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    ABSTRACT: Adherence has recently been suggested to be divided into these two components: persistence (i.e., whether patients continue treatment or not) and compliance (i.e., whether patients take doses as instructed). However, no study has yet assessed these two clinically relevant components at the same time in adherence to antidepressant treatment in the clinical outpatient setting. In this retrospective chart-review, 6-month adherence to antidepressants was examined in 367 outpatients with a major depressive disorder (ICD-10) (170 males; mean +/- SD age 37.6 +/- 13.9 years), who started antidepressant treatment from April 2006 through March 2007. Additionally, we evaluated Medication Possession Rate (MPR), defined as the total days a medication was dispensed to patients divided by the treatment period. Only 161 patients (44.3%) continued antidepressant treatment for 6 months. Among 252 patients who discontinued their initial antidepressant, 63.1% of these patients did so without consulting their physicians. Sertraline use was associated with a higher persistence rate at month 6 (odds ratio 2.59 in comparison with sulpiride), and the use of anxiolytic benzodiazepines had a positive effect on persistence to antidepressant treatment only at month 1 (odds ratio 2.14). An overall MPR was 0.77; 55.6% of patients were considered compliant (i.e., a MPR of > or = 0.8). Given a high rate of antidepressant discontinuation without consulting their physicians, closer communication between patients and their physicians should be encouraged. Although the use of anxiolytic benzodiazepines was associated with a higher persistence to antidepressant treatment at month 1, the use of these drugs should be avoided as a rule, given their well-known serious adverse effects.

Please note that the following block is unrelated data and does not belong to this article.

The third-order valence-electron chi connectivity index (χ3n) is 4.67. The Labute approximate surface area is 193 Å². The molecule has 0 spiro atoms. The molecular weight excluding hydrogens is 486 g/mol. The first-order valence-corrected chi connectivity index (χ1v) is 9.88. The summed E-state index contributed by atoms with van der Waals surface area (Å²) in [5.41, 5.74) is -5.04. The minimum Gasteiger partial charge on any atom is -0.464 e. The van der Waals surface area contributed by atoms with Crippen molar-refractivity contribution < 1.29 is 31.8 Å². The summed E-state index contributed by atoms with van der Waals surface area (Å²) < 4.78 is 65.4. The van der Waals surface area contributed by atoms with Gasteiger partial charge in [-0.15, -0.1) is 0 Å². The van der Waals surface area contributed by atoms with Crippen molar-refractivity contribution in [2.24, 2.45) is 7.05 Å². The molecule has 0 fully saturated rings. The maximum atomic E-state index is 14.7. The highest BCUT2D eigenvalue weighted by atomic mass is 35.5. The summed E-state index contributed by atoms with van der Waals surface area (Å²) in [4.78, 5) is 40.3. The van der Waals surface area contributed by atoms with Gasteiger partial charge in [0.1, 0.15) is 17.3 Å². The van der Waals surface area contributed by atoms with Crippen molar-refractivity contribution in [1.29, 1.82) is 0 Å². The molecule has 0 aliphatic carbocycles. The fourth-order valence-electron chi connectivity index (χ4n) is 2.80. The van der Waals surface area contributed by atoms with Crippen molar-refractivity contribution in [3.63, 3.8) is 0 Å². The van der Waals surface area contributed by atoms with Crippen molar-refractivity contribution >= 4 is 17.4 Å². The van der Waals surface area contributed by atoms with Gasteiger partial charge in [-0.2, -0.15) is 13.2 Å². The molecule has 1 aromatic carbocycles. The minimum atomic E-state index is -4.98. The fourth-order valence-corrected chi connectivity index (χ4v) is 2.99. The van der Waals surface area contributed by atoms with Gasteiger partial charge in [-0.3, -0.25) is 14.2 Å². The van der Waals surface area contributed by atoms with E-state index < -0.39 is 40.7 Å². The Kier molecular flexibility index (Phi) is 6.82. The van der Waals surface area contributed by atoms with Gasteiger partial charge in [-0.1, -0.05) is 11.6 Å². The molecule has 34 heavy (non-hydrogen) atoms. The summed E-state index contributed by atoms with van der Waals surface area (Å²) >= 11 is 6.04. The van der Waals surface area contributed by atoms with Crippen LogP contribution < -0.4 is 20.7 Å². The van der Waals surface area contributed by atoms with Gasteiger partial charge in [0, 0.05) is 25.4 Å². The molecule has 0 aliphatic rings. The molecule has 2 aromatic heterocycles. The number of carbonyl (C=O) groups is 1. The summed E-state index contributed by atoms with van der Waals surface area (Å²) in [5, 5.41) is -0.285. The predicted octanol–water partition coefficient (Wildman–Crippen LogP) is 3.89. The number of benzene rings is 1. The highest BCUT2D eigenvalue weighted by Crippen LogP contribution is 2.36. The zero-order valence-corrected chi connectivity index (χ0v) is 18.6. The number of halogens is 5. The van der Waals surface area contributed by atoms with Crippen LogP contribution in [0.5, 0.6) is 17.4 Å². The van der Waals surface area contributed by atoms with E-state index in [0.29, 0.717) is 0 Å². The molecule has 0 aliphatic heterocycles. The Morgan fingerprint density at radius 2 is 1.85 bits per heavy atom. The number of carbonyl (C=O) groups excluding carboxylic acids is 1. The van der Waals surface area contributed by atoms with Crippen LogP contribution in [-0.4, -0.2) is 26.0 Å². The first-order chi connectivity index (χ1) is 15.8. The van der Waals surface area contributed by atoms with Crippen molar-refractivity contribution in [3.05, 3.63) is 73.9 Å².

Full-text · Article · Jul 2009 · BMC Psychiatry
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    ABSTRACT: The STAndards for BipoLar Excellence (STABLE) Project was organized in 2005 to improve quality of care for bipolar disorder by developing and testing a set of evidence-based clinical process performance measures related to identifying, assessing, managing, and coordinating care for bipolar disorder. This article first briefly reviews the literature on the science of performance measurement and the use of performance measures as a tool for quality improvement. It then presents a detailed overview of the methodology used to develop the STABLE performance measures. Steps included choosing a clinical area to be measured, selecting key aspects of care for measurement, designing specifications for the measures, developing a data collection strategy, testing the scientific strength (validity, reliability, feasibility) of the measures, and obtaining, analyzing, and reporting conformance findings for the measures. Five of the STABLE measures have been endorsed by the National Quality Forum as part of their Standardizing Ambulatory Care Performance Measures project: screening for bipolar mania/hypomania in patients diagnosed with depression, assessment for risk of suicide, assessment for substance use, screening for hyperglycemia when atypical antipsychotic agents are prescribed, and monitoring change in level of functioning in response to treatment. Additional STABLE measures will be submitted to appropriate national organizations in the future. It is hoped that these measures will be used in quality assessment activities and that the results will inform efforts to improve care for individuals with bipolar disorder.